From Charles Carter of Ludlow
Fredbg [Va.] Febry 23d 1795
My Dr Sr
My Son W. R. Carter, has commenced his business, as a Coach maker, at the shop of Mr Jo. Fernehough for which, he gave him, the sum of 1400£ 1000£ of which he paid at Xmas 94.1 the expence of carrying on such a number of Carriages, as are now on hand, and the imposability of selling slaves, for ready money, has greatly embarrassed him, in the Article of mounting, & Trimming. he has to be finishd in three months 2 Elegant Chariots 3 Cochees 4 market or stage Waggons and a number of chairs. he has applied to general Money holders here but Speculation, & exorbitant premiums absord all the Cash, as some are so imprudent to come up to their usurious terms. now if my Dr Frind coud assist him untill October when the money shoud be most punctually replaced and to secure payment such part of his property given as shall be required; his houses & Lotts were valued, at 1400; and he owes four of that; add to this his Slaves, amounting to 35 prime Negroes of which, 6, are Workme⟨n⟩ if it shoud be in your power youl please to impower him after giving the propper surety to Majr Geo. Lewis or Mr Chs Carter Son of Ned2 to draw on some person for 1000 Dollars. I have no person to whom I coud apply with hope of relieving his immediate want as yourself but be assured if not I shall impute it to the true cause. I am with sincerity yr Affe. friend & Most Obt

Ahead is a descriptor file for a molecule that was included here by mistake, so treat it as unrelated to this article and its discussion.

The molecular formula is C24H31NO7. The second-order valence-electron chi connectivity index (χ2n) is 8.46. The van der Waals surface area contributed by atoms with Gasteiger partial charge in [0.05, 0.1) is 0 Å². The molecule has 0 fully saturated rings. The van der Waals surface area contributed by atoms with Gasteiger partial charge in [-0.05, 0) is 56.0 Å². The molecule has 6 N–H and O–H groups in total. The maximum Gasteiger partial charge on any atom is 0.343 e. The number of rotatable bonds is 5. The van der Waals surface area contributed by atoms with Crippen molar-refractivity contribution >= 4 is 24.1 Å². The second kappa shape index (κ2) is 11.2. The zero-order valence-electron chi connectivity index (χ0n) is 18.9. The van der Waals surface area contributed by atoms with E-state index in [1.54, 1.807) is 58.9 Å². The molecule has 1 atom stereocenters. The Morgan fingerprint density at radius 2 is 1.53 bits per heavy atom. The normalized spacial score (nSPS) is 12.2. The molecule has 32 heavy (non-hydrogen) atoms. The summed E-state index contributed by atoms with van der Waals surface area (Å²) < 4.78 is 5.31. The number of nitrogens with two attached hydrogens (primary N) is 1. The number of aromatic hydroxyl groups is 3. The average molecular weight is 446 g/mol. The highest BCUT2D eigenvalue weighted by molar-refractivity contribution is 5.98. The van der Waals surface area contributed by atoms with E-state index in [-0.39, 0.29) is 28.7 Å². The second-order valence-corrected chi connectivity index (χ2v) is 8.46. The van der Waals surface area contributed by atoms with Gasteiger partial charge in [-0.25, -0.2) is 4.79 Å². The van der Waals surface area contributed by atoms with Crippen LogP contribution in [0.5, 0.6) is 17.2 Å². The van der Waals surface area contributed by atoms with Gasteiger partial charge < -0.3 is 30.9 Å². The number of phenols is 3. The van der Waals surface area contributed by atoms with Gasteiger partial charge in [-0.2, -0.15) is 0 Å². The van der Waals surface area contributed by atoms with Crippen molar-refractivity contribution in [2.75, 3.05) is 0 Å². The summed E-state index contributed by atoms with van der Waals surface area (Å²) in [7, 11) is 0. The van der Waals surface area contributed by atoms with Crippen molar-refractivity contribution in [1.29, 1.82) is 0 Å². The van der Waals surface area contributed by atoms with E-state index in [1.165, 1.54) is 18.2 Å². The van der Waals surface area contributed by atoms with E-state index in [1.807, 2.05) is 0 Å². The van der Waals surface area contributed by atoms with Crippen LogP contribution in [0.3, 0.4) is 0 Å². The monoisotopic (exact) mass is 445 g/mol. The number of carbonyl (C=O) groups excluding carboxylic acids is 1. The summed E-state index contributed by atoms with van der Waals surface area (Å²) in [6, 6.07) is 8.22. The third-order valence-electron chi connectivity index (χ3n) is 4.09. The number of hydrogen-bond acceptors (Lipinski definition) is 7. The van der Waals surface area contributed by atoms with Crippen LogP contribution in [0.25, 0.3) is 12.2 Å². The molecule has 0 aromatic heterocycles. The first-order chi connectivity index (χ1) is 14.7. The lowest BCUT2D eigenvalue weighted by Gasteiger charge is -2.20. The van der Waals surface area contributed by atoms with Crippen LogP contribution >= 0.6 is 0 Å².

This trifling sum will establish him in his business.
1. John Ferneyhough (d. 1815), a Fredericksburg coachmaker who was a city councilman in 1792 and 1793, had been a witness to Mary Ball Washington’s will.
2. Charles Carter (1765–1829) was the son of Edward Carter (1733–1792) of Blenheim, a planter who represented Albemarle County in the Virginia House of Burgesses, 1766–68, and the Virginia House of Delegates, 1783–85 and 1787–88.